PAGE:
THT 10 YEARS AGO: Nepal, India agree to end border row

New Delhi, June 12, 2007

Officials of Nepal and India have agreed to resolve the Kalapani and Susta disputes on the basis of documents both countries possess.

Representatives of the two countries signed a joint minute in this regard at the end of a two-day meeting of the Joint Technical Committee on Nepal-India Boundary that concluded here today.

The leader of the Nepali team and Director General of Land Survey Department, Toyanath Baral, told this daily here that the 29th meeting of the committee, that was formed 29 years ago to deal with the Indo-Nepal border dispute, was an ice-breaking one.

Both Nepal and India lay claim on some parts of Kalapani and Susta regions. Baral said an understanding was reached to exchange documents and maps in the next meeting that will be held in Kathmandu in September this year.

The leader of the Indian delegation and Survey General of India, Maj Gen Gopal Rao, said the meeting was “highly positive.” He also thanked the Nepali side for taking the initiative to have the row settled. “I toured the Susta region a few days ago and collected data,” he said. “In the meeting we presented evidences of claims that we acquired from different sources,” he added.

The meeting also decided to end the dispute over the Dashgaja area along the border. Both sides have kept almost all records of encroachment along the 1880km-long border and both have agreed to keep the Dashgaja area clean, he added.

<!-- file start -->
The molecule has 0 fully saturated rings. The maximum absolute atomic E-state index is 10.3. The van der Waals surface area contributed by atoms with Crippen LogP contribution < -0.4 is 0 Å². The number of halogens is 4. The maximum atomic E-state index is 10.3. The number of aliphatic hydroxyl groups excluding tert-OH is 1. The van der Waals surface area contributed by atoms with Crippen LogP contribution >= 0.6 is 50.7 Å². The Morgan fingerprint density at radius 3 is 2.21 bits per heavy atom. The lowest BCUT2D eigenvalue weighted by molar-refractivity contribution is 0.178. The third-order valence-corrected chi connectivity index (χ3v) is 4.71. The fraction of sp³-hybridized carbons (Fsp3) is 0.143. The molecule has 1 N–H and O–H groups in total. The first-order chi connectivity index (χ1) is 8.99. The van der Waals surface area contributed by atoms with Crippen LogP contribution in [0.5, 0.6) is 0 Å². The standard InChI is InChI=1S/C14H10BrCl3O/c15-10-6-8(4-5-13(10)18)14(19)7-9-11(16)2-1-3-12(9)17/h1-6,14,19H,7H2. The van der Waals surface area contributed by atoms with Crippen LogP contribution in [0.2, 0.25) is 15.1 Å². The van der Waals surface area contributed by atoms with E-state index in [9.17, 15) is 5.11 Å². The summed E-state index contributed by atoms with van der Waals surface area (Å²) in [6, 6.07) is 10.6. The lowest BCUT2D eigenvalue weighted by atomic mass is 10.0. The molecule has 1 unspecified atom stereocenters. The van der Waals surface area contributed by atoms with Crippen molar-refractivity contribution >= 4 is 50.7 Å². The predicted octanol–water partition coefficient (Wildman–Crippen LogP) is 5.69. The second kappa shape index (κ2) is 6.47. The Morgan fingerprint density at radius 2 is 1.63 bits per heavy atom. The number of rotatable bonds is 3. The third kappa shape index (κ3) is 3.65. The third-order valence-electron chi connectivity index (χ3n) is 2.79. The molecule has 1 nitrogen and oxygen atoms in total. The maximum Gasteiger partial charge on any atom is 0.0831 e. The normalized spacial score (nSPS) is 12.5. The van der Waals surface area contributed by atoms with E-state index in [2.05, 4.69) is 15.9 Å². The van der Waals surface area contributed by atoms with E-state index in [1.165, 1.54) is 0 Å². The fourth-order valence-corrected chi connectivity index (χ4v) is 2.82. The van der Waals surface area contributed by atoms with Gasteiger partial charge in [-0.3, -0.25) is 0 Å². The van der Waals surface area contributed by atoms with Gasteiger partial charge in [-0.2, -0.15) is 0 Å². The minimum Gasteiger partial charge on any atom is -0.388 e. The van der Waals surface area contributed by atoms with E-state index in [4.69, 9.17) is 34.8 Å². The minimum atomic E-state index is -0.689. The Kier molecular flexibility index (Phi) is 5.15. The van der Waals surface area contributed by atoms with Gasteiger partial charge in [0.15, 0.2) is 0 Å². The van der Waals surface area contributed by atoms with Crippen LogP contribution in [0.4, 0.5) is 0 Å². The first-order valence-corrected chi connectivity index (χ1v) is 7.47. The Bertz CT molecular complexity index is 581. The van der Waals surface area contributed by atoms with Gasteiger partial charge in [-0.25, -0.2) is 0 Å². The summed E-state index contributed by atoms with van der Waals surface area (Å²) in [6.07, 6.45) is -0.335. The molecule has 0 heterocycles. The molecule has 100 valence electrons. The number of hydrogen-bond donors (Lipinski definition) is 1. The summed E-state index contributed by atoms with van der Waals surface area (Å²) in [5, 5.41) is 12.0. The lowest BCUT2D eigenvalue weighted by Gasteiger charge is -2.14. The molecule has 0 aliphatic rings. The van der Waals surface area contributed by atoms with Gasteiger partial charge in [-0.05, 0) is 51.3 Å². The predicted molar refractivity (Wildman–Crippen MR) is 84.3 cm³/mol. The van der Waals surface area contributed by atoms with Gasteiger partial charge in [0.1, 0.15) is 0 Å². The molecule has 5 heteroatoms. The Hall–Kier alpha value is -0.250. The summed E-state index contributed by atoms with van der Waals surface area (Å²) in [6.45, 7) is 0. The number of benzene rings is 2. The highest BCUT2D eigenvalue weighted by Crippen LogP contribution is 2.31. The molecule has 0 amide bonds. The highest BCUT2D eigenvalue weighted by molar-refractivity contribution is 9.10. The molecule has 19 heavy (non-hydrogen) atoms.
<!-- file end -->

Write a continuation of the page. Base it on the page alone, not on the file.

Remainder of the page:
According to an official who attended the meeting, the Indian side was more flexible this time around.

House panel asks govt to clarify

Kathmandu, June 12, 2007

The parliamentary Natural Resources and Means Committee (NRMC) has given four days to the government and political parties in parliament to come up with their final positions on a wide range of issues related to the 750 megawatt proposed West Seti Hydropower Project (WSHP).

The decision was taken today following days of debate on the agreement between the government and the Snowy Mountain Engineering Corporation (SMEC) for implementation of the export-oriented project. The SMEC, an Australian company, has plans to generate 750-MW of power and export it to India paying 10 per cent additional royalty over and above what is mentioned in the governing law.

Under the governing law, Nepal is entited to 2 per cent energy royalty on total energy sales for the first 15 years, Rs 100 capacity royalty per kilowat for the first 15 years and 10 per cent energy royalty after 15 years. Capacity royalty per kilowatt goes up to Rs 1000 after 15 years. “Firstly, the government must say why the project should not be looked into in the light of Article 156 of constitution? Next, are we entitled to 10 per cent power as additional royalty or have to settle for cash reimbursement?” CPN-UML MP Prakash Jwala told.